strongly emphasized the necessity for the ro
nrgunlutlou anil augmentation of tho army,
saying that tlio Czar's disarmament manifesto
was Insufficient us a guuiantuo of peace.
The most powerful soveroltn, ho said, was
uiinblo to ultortliuoxlstlug national conditions,
and Germany's existence depended upon her
having a strong army.
ruo .voiti: i.'vnr.f.t; liAiTt.rsmrs.
Contract l.rt lo the Tliniiics Ironworks mul
hlilphiilldlng Company.
.'pteial Cable lleipalch to The ic
London, Jan. 12 Tho Thames Irmiwoilcs
nnd Shipbuilding Company lias obtained from
thn Admiralty n contract to build two first-
eluss battleships of 14,000 tons and 1H.000
horse power each The company lias nbsoi bed
tha famous engineering works of John Putin .V
Sons of Greenwich and Deptfotd.
None lletter Tlmn the Jlulr leV 7
I'.xportprltn; (Gbtoneit,,ueitrrod'lce EtVbang,
-lit p.
.v.s.s itAXai-: rr.tm:i si:ciikti.
Wedding Certlllcnte Koitml Among He
Demi Lover's Kffec Is,
OnANuK, N. J Jnn. 12. In searching lo-dav
through tho effects of lldilolph Imls Darn
staedt, tho Orange druggist who was found
asphyxiated by Illuminating gas yesterday
morning n fow hours before ho wns to luivo
beon married In church to Jllss Range, a letter
nddrcsseil to Mrs Rudolph L. Dnrnstnodt was
found. H was unsealed, and on being opened
a certificate was found of a marrlngo sol
cninlfod on Juno 90, 1807, by the Rov. Charles
N. Vail of Jersey City betwoon Rudolph 1-ouls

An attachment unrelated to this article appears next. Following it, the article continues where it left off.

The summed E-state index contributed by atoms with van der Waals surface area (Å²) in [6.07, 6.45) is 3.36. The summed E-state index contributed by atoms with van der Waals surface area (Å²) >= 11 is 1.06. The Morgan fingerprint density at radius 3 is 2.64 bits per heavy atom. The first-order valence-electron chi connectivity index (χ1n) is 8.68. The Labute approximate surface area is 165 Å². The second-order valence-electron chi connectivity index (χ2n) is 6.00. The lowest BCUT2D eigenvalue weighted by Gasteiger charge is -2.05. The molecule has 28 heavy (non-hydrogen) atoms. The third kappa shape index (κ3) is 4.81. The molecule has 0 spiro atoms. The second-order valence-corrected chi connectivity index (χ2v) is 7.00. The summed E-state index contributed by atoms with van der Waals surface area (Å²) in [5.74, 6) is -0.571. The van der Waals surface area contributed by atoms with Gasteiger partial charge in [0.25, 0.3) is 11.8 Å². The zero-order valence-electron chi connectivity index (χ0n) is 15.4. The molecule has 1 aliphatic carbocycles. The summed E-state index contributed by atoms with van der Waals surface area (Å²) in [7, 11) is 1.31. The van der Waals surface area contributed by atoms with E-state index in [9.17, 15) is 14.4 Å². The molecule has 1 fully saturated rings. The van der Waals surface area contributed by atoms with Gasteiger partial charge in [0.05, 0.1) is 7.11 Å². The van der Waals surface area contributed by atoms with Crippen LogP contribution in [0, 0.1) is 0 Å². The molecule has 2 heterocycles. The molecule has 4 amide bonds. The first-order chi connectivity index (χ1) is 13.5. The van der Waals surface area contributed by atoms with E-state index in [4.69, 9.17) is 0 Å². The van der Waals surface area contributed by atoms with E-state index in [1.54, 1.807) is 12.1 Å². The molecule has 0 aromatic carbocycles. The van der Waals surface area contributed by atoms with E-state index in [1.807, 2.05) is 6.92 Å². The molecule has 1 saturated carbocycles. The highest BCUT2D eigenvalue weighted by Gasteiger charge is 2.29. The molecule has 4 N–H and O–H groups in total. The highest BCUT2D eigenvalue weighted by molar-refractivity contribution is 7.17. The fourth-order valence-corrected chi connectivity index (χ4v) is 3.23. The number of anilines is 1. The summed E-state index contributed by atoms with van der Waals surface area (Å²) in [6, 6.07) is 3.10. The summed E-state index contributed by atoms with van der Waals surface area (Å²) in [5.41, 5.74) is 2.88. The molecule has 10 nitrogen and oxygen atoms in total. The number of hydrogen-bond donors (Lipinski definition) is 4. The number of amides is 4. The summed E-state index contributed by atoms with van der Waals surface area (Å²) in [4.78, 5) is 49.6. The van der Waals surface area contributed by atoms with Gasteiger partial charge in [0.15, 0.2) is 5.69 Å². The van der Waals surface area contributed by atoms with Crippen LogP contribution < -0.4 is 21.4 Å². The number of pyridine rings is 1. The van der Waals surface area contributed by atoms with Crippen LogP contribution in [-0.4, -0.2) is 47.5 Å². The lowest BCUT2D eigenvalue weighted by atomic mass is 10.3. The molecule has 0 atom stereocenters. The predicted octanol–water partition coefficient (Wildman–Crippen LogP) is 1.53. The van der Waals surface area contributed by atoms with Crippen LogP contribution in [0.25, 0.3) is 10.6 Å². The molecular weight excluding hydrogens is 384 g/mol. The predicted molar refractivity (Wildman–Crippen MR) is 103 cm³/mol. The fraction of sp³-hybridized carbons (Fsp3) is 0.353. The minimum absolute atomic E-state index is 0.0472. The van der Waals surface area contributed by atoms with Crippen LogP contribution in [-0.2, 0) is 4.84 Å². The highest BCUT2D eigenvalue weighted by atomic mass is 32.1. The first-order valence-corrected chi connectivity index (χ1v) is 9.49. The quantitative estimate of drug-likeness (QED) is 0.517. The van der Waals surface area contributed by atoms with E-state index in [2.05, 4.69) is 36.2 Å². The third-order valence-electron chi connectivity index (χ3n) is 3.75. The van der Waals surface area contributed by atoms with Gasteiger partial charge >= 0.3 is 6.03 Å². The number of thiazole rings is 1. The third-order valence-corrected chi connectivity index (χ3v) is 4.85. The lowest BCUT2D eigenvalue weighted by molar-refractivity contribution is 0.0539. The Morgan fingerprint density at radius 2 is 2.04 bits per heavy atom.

Darnstnedt nnd Elizabeth Amelia Range. This
cnrtlflcuto was a great surprise to tlio friends
of the young couple. Bo fnr ns wns publicly
known they were only engaged to bo murrled.
and tho wedding was to have been hold nt the
First Gorman Presbyterian Church in Orange
Inst night. Theio bad been .'100 invitntlnns
issued lor the ceremony nnd half that nut iher
for it reception to be held In Upper 3Iuh1o Hall.
Theie was a lehearsal of tho wedding cere
mony nt the church on Tuesdny night. Dam
staedt was n druggist and slept in a room over
his store. Ho was found thorn dead ftoin the
effect of gas that had escaped from a small
heating stove, nnd tho conditions Indicated
thnt his death wns purely accidental.
Tho Rqv, Jlr Vnll is tho na'.tor of the First
Unlvorsnlist Church In. rorsey Clt. Ho has n
roeortl of the marriage of Jlr Darnstnedt and
Jllss Range, and ho recalled yesterday that the
ceremony was perfot mod about 11 o'clock ut
night. The young couple had called nt his
house, lie said, ncoonipnnlcd by n young woman
whose name he did not recall. This young
woman wns Jllss Ida Range, a sister of tho
bride Shu said to-day thntshu had been pres
ent at tho wedding, but having agreed to sny
nothing nboul it had kept tho secret until the
marriage ccrllllcato wiih found.
Tho funeral services of Jlr Darnstaedt will
bo held on Sunday nt tho Tlrst (lei mnn Presby
terian Church, where tho ceieinonv of marriage
wns to havo been conducted. Tho Ilov. Her
man C. Grnlinert, who was to havo been tho
otllclatlng clergyman at themarrlago, will eon
duct the tuneial.
poisoxxii sTir.i. s.tri-:.
Poller. Hiive No New Iltlilrnre nnd Hence
Make No Arirsts In the Adnuis Case.
Nonrrests wcru made iu tlio Adnuis poison
ing ease yesteulay. ('apt. JlcClusky sas that
no now clues have been dlscoveied, but that
his men are still working on tho old ones, in
thehopoof coming ncross something that will
assist iu dispelling the mysteiv thnt surrounds
the crime.
Bai tow S. Weeks. eounol for Roland B.